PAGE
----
Flat palming the floor, even touching my toes without feeling a painful tug at my hamstrings, has always eluded me. During my days as a fitness instructor, I stretched routinely, but my muscles remained as tight as guitar strings.
I tried the ten-second stretch technique, then upped my hold time to 60 seconds, then more. But I never saw a difference in my range of motion. Finally, I stopped stretching.
About a year ago, I attended a three-day workshop on Active Isolated Stretching (AIS), taught by the world-renowned master himself, Aaron Mattes, who has developed and refined his technique over several decades.
For someone with chronically tight muscles, AIS is a game changer; for someone with chronic pain, even severe medical conditions like Parkinson’s, AIS is a life changer.
One of the primary differences between AIS and other stretch techniques is that you perform multiple repetitions (usually in sets of ten), while holding each stretch for only two seconds. You use a strap to add an extra push at the end of each repetition in order to achieve a tiny improvement with each pass.
By holding each stretch for two seconds, you avoid the Stretch Reflex – a muscle’s natural self defense mechanism that protects it from injury that occurs when a muscle is stretched too far or too long (usually before the ten-second mark.) This is why some of us see greater gains in range of motion with AIS than with other stretch techniques that can leave us feeling the same or tighter.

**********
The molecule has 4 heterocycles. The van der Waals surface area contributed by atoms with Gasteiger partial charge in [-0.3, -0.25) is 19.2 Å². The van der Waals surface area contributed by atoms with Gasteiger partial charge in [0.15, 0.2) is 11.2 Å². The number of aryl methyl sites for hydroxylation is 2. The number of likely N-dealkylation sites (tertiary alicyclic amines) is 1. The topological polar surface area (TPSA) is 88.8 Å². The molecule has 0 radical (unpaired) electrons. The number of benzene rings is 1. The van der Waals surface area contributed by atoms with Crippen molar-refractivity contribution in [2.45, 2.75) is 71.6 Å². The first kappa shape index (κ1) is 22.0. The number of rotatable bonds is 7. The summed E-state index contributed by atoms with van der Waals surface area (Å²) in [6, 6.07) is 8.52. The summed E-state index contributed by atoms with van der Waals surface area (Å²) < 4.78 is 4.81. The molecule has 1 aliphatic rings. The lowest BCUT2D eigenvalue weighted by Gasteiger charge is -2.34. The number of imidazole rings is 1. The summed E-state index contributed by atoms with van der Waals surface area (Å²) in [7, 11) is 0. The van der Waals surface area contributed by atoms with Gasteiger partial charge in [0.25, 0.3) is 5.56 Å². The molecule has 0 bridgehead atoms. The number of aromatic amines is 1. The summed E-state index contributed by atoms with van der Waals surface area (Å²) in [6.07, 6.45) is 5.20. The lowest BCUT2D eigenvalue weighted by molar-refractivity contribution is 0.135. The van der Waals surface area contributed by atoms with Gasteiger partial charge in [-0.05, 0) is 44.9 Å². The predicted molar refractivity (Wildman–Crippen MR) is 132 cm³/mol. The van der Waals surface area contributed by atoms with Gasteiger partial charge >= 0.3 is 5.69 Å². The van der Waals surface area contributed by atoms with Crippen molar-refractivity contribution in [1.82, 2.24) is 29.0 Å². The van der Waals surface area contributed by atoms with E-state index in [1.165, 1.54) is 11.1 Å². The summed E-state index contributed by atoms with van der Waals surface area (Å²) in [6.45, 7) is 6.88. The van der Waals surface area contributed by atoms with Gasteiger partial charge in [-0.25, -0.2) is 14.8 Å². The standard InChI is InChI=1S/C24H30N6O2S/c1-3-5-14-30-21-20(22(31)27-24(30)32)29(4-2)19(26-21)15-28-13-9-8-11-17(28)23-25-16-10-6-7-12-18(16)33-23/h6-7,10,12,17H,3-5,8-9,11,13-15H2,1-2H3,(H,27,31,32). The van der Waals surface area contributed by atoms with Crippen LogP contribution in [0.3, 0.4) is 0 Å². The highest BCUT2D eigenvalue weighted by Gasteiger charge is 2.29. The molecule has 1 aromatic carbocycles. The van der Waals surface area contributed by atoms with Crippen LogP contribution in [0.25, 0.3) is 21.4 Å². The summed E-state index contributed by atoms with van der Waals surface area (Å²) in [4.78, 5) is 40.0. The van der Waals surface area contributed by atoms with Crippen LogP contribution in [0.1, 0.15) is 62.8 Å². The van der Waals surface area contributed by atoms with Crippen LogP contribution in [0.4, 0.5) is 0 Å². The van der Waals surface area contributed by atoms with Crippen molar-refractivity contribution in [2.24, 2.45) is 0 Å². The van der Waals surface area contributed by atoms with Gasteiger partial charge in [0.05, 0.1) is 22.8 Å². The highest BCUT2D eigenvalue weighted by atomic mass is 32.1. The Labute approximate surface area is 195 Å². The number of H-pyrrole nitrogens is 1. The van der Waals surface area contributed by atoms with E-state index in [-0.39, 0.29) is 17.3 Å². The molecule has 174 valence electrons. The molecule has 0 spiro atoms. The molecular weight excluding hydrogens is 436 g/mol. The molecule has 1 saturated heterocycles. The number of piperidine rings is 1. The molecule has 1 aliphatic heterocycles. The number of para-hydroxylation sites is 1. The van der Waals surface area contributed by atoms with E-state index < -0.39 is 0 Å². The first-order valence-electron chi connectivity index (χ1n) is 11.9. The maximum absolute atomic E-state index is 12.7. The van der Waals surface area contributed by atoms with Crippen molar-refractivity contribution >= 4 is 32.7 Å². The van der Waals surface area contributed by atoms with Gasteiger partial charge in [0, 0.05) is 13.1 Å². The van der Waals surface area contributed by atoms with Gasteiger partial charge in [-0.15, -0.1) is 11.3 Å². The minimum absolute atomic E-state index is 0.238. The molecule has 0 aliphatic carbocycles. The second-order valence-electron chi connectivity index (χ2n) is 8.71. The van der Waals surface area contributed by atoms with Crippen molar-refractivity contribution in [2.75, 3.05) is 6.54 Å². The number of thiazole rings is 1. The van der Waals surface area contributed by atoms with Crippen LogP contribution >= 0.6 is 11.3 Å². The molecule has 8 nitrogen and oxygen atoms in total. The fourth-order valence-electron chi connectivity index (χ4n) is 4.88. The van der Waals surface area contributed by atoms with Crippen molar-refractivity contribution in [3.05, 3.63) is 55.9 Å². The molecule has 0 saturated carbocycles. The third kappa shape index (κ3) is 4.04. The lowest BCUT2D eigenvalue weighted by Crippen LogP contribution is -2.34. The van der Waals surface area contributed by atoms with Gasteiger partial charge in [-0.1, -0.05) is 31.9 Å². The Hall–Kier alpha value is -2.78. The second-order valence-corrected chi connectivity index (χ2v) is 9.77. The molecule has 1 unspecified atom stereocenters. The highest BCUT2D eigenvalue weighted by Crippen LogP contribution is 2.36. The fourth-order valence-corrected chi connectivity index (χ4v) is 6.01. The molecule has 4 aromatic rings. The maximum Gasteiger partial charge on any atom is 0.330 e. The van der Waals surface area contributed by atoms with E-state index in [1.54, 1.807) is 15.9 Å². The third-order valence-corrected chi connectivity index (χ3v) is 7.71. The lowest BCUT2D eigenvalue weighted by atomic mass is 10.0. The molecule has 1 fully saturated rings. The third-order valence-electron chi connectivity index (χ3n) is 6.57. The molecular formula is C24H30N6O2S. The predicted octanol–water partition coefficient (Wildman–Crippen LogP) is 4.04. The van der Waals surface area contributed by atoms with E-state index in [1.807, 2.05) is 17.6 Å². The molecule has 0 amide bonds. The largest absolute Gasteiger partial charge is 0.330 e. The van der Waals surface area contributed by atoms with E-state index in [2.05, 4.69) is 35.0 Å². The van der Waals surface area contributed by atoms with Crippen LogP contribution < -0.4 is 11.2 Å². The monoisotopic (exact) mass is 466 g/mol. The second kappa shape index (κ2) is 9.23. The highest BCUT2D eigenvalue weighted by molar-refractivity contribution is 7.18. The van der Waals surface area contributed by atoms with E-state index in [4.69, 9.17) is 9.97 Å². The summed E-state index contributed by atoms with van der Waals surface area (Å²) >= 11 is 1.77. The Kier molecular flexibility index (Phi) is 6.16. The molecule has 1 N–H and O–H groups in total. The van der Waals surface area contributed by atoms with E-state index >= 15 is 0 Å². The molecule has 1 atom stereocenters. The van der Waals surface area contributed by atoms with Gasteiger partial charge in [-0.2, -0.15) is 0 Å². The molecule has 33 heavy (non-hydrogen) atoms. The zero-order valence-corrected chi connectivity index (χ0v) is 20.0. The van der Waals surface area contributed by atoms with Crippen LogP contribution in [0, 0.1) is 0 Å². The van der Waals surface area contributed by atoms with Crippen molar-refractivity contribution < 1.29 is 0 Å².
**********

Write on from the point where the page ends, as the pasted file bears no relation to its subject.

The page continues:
When we stretched our hamstrings, I was truly surprised to see my Range of Motion increase by several inches in just a few minutes. The Mattes Method includes six positions for the hamstrings alone, so all fiber of the muscles are stretched.
Each position in the Mattes Method is very specific. AIS is based on the principle of Reciprocal Inhibition, which states that when you contract one muscle, an opposing muscle will relax. When this occurs, your body can more effectively stretch the targeted relaxed muscle. Hence, when you stretch your hamstrings, you tighten your quads.
Mattes’s book “Specific Stretching For Everyone,” is an excellent pictorial guideline to help you learn how to stretch all your major muscle groups.
You can also find AIS practitioners and classes listed on the Aaron Mattes website –